I just finished reading a post and all the comments that several friends, my sister and I had written on FaceBook about my hometown, Sistersville. It began when I made the comment about how proud I am to be from West Virginia.
“You know, when I saw the news for the past week about the storms that hit from the great lakes to the east coast, I wonder why the emphasis on Ohio, Pennsylvania and Virginia was what was in the national news, and only a few mentions of West Virginia. Then I answered my own question, West Virginians are a tough group of people, when something happens there, they don’t go begging for help, they roll up their sleeves, fix what needs fixing and then help their neighbors. They don’t wait for FEMA to get there and they definitely don’t expect help from Washington. This is what makes me so proud of the great state of West Virginia. I have traveled a lot in my life and have lived in many different places, but there is only one place I can honestly say that I was proud to live, and that is West Virginia!”
I was concerned about why the national media would not mention much about WV, but then realized the people there might not have let them in (there was a rimshot there, it was a joke! Ha!). But in all seriousness, West Virginians are probably the most resilient, toughest, yet generous people I have ever known.
Since the storms hit, I have been texting, emailing and calling home, seeing how things were going. A lot of people were telling me, “they have the electric in New Martinsville,” or “the crews are just down the road, we should have electric in a couple hours.” But not once I did I hear anyone complain about anything except maybe how hot it was. As I read on FaceBook from other posts that were trying to find out how their family members were doing, it was amazing to me how many people would take the time to answer a post with “I am going to be out toward your family’s place, I will check on them for you,” and still others that would post that they had water and ice for those who needed it. To top off the generosity of the people back home, was no matter how much was going on, they would take the time to walk outside and offer water to the crews who worked tirelessly on restoring power to the state.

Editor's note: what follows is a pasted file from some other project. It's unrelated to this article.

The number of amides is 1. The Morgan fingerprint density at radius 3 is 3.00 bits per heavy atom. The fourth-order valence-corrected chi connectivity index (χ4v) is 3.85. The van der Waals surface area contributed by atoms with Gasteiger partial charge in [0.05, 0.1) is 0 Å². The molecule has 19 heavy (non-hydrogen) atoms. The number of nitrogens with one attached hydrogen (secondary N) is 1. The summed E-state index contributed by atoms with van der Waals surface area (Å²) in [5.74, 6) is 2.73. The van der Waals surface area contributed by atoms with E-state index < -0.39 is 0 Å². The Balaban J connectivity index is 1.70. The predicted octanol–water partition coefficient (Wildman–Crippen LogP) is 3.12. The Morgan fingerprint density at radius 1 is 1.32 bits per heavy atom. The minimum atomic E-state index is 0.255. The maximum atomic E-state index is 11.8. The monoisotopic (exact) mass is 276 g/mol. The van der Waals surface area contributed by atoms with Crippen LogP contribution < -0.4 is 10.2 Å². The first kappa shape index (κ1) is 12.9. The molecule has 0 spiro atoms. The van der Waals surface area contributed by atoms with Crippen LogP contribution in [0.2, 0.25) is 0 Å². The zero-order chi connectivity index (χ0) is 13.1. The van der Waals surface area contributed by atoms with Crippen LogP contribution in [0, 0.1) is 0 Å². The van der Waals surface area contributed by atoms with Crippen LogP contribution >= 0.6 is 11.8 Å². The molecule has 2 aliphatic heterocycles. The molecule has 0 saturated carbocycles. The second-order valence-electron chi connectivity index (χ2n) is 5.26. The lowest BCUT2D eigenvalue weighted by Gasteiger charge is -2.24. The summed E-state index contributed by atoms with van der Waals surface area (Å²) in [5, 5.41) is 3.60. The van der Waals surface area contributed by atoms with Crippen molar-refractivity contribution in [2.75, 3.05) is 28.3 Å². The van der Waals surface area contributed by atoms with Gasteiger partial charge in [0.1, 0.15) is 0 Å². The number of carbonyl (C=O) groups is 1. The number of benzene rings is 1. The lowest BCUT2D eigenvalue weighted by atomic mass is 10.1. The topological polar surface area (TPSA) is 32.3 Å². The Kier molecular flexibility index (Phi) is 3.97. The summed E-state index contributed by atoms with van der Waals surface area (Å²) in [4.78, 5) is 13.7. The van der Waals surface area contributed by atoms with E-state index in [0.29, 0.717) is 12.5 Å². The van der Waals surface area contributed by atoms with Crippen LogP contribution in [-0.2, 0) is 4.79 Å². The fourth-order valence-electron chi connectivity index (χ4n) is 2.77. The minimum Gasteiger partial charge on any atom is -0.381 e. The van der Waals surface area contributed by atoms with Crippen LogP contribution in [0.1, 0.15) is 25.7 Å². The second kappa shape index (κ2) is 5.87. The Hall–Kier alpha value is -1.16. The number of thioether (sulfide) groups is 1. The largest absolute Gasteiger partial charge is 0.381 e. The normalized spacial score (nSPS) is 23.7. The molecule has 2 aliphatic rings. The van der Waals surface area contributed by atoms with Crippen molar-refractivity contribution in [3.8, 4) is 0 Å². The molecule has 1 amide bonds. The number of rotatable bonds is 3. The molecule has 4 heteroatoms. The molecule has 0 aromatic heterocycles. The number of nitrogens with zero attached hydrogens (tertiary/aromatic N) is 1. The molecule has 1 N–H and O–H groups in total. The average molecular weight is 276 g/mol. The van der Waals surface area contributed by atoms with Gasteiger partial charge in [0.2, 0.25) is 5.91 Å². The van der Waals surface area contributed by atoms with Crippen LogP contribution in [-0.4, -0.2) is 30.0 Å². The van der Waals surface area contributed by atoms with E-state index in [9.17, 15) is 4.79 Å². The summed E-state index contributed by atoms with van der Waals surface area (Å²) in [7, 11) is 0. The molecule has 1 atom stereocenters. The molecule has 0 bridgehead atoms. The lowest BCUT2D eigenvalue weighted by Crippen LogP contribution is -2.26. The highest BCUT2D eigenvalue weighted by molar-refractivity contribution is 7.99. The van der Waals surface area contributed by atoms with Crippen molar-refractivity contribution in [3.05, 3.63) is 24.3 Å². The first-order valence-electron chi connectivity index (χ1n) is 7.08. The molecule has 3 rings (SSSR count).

What I have been talking about, has been just one area of West Virginia, but I can say that the whole state is like this. I mentioned to someone the other day how they should look at people from West Virginia,
“There is no place in the country, let alone the world that has more people that would give the shirt off their backs to help out others, but don’t talk down to them, because the same kindness can turn to a fast butt whoopin by the same people.”
It is funny when you mention West Virginia in another part of the country, they often reply, “Is that the western part of Virginia?” Then when you try to explain that West Virginia is a real state of its own, you get the “Are you kidding me,” and the not so nice jokes that most of us just laugh along with. I mention this because, to most people, West Virginia is a small state, with coal mines, mountains and bad roads, but to people like me, West Virginia is where I want to be, and I long for those “Country Roads, Take Me Home!”
*Note: When I speak of West Virginia in this post, I am also including the entire Ohio Valley, because basically, we are all pretty much the same from there!